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Respected Contributor
Posts: 2,025
Registered: ‎05-13-2010

Nurses in one Detroit hospital said they couldn't handle the number of ER patients they had.  The hospital would not call in more nurses and asked the ones who weren't happy about it to leave.  Some did leave.

 

I wonder how nurse staffing should be handled at this time.  Has anyone had any experience in this area?

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Esteemed Contributor
Posts: 7,095
Registered: ‎03-09-2010

I don't know how to make this change.

I do know that not only in the time of this virus, but all nurses I know have said this is a problem, in the ER's especially.

I think some states and hospital systems are worse than others and refuse to bring in enough nurses per patient or even leave some shifts with the nurses doing everything-transporting patients, doing cleaning,

not enough cna's or techs.

Some are made to lift or move patients they should not have to.

It is really bad and some of the insurance and pay is too.

I think California is supposed to be better, from what I've heard.

Many also are encouraged to come in when sick.

That is the sad reality.

I think a lot of it is because hospitals are a business and the head hanchos are interested in money; how much the hospital is making, how much they are willing to spend on staffing etc.

I wish they could be a nurse for 1 day!

"If you walk the footsteps of a stranger, you'll learn things you never knew. Can you sing with all the voices of the mountains? can you paint with all the colors of the wind?"
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Respected Contributor
Posts: 4,083
Registered: ‎09-18-2010

I don't understand why the people in charge wouldn't call more nurses in. How would that feel to be a patient, and know they were short staffed, and you were in bad shape anyway? This is not a normal time we are living in. It looks like folks could appreciate that. 

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Respected Contributor
Posts: 2,726
Registered: ‎09-15-2016

Patients in Detroit hospitals will soon be moved to other buildings that are being converted to take care of them...I only heard a little bit of the story so I don't  know how they'll be staffed & when the move will take place. Sadly, the city is a hotspot & overcrowding is a problem....I think the predicted virus peak is coming next week.

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Respected Contributor
Posts: 2,085
Registered: ‎09-23-2011

I am a retired Head nurse who worked for a level one trauma center in NY. It was also a city hospital. First once you elevate the problem with no results then you make out protest of assignment forms to protect yourself. Usually there is no way to get nurses in unless the hospital deals with an agency and these nurses have to be notified long before the shift starts.   When ER's backup it means they have no beds upstairs. You just wing it. I could have 10 patients and was in charge. You just can't leave your shift. 1- its unethical. 2- You've abandoned your patients. Best thing to do is to get the union involved. You just complete your shift and decide what's in your best interest. If you want to leave your job then so be it. But from experience nurses just don't leave. But we do like a good fight.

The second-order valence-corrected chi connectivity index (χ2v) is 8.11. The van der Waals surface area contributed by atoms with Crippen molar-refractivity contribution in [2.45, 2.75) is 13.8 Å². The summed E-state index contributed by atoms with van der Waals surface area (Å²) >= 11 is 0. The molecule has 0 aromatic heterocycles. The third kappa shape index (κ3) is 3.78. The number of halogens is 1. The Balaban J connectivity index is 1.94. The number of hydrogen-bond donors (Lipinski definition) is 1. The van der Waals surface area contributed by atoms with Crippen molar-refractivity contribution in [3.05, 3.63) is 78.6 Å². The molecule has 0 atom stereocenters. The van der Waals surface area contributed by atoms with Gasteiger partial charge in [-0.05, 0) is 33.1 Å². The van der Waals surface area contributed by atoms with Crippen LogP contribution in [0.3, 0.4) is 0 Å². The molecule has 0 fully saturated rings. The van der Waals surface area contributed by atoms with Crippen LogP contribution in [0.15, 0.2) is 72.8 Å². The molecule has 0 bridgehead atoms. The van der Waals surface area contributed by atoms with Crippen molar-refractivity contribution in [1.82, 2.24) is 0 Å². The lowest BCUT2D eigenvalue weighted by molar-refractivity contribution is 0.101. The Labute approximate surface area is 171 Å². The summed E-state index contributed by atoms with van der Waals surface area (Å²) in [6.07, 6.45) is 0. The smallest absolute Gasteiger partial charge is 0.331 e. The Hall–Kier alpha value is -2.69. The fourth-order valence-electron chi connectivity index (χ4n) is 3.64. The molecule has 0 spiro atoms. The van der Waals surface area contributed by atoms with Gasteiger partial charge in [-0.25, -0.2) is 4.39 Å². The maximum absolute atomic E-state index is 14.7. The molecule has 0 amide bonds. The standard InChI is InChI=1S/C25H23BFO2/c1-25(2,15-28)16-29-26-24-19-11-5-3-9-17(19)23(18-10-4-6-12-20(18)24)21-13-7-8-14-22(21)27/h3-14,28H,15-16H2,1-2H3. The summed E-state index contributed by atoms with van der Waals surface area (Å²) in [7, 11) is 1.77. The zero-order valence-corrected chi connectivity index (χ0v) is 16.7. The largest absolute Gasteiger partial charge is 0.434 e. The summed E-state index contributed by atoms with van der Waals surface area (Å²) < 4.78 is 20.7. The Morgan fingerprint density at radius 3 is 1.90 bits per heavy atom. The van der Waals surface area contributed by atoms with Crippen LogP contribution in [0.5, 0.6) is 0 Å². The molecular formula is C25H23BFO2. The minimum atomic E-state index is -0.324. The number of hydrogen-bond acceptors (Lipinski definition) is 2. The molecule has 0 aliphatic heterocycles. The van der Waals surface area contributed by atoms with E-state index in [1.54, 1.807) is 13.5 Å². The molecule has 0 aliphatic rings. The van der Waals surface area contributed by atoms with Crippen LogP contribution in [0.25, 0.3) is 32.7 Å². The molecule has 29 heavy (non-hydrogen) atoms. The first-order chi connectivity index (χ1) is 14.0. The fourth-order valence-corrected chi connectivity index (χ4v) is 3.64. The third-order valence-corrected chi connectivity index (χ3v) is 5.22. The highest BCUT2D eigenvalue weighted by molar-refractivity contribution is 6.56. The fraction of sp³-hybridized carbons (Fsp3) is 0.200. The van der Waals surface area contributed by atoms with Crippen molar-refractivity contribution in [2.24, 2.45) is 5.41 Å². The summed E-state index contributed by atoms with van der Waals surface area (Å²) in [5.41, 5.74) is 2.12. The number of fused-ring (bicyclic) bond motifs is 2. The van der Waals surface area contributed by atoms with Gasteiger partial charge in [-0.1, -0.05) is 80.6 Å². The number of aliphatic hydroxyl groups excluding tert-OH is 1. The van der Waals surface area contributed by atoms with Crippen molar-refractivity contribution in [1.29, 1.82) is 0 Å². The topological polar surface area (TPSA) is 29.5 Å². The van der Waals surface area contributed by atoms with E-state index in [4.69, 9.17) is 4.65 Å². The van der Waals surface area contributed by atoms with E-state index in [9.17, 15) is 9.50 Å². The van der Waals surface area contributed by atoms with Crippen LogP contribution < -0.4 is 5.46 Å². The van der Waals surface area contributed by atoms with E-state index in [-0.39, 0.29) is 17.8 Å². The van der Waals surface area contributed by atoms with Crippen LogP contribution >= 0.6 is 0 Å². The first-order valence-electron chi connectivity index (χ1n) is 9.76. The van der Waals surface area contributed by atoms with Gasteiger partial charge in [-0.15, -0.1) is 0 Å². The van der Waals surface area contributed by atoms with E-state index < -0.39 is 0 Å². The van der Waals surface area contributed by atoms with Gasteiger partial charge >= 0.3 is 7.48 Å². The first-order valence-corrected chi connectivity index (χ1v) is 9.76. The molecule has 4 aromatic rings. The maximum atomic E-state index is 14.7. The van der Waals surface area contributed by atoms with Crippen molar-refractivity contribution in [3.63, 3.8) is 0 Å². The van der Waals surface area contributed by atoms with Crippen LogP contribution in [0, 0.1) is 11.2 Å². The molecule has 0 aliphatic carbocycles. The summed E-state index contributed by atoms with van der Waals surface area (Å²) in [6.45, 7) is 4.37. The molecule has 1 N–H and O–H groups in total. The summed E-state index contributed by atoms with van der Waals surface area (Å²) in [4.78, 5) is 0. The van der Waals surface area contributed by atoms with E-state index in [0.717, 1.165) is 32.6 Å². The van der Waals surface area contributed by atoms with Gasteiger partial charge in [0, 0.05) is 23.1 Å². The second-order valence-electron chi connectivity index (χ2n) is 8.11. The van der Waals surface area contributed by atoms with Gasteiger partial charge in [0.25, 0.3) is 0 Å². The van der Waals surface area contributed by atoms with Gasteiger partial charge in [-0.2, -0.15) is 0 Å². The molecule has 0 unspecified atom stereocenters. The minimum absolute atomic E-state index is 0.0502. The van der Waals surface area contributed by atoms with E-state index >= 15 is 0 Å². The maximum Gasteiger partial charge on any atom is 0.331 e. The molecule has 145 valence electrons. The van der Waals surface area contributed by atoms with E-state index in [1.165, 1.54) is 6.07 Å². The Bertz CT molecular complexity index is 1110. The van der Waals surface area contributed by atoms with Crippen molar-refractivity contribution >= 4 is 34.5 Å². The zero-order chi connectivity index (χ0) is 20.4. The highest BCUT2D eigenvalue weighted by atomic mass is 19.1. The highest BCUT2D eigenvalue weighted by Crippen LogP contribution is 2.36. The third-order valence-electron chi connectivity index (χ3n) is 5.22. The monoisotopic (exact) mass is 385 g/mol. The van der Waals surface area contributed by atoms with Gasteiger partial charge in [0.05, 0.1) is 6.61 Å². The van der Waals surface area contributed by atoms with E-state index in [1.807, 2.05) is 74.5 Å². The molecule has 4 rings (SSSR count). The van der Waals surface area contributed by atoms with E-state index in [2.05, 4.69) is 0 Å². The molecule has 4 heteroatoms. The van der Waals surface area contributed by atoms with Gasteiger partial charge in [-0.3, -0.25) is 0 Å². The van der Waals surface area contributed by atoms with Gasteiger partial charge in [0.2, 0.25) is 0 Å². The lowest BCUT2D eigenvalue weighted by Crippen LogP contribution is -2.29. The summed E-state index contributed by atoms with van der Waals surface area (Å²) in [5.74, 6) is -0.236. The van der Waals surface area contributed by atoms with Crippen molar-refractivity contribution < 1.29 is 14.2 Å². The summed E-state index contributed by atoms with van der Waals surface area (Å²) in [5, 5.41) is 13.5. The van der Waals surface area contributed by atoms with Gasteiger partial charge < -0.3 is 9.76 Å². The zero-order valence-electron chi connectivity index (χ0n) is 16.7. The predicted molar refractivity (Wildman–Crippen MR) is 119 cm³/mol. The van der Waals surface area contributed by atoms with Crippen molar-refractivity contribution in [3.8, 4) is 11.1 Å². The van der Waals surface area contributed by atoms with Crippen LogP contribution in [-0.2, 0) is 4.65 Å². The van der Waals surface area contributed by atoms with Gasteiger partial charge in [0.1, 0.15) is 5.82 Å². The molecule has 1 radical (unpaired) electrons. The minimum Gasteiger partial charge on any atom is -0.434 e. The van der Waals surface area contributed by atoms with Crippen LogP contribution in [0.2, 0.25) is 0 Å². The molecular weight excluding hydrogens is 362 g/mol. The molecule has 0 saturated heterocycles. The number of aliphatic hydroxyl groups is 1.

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Trusted Contributor
Posts: 1,399
Registered: ‎03-09-2010

Unbelievable and loser-mentality what they did to their fellow warrior colleagues (who were forced to work 24hr shifts), and be exposed that much longer. 

 

Pathetic they are.

 

 


“I am of certain convinced that the greatest heroes are those who do their duty in the daily grind of domestic affairs whilst the world whirls as a maddening dreidel.”

Florence Nightingale

 

Heroes may not be braver than anyone else. They're just braver 5 minutes longer.”

---Ronald Reagan 

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Respected Contributor
Posts: 4,525
Registered: ‎03-20-2010

They claimed that they all had to many patients to take care of and wouldn't be able to do a good job.  The solution .... walk out.  What a bunch of losers.

Don't be so afraid of dying that you forget how to live.
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Esteemed Contributor
Posts: 5,470
Registered: ‎03-09-2010

Re: ER Nurses In Detroit

[ Edited ]

@CrazyDaisy wrote:

They claimed that they all had to many patients to take care of and wouldn't be able to do a good job.  The solution .... walk out.  What a bunch of losers.


 

Maybe you could volunteer at a hospital and help solve the problem.

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Respected Contributor
Posts: 4,525
Registered: ‎03-20-2010

@hopi wrote:

@CrazyDaisy wrote:

They claimed that they all had to many patients to take care of and wouldn't be able to do a good job.  The solution .... walk out.  What a bunch of losers.


 

May you could volunteer at a hospital and help solve the problem.


Already working full time, taking care of my mother and don't have a nursing certificate, however I am sure there are many others on the board with the time available. Perhaps yourself.

Don't be so afraid of dying that you forget how to live.
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Frequent Contributor
Posts: 136
Registered: ‎06-21-2010

@JackieHN As one ED nurse to another, I agree with you! We do fight...for our patients!!! Most nurses would NEVER walk out on their patients! 

 

Sad to hear, if this is true.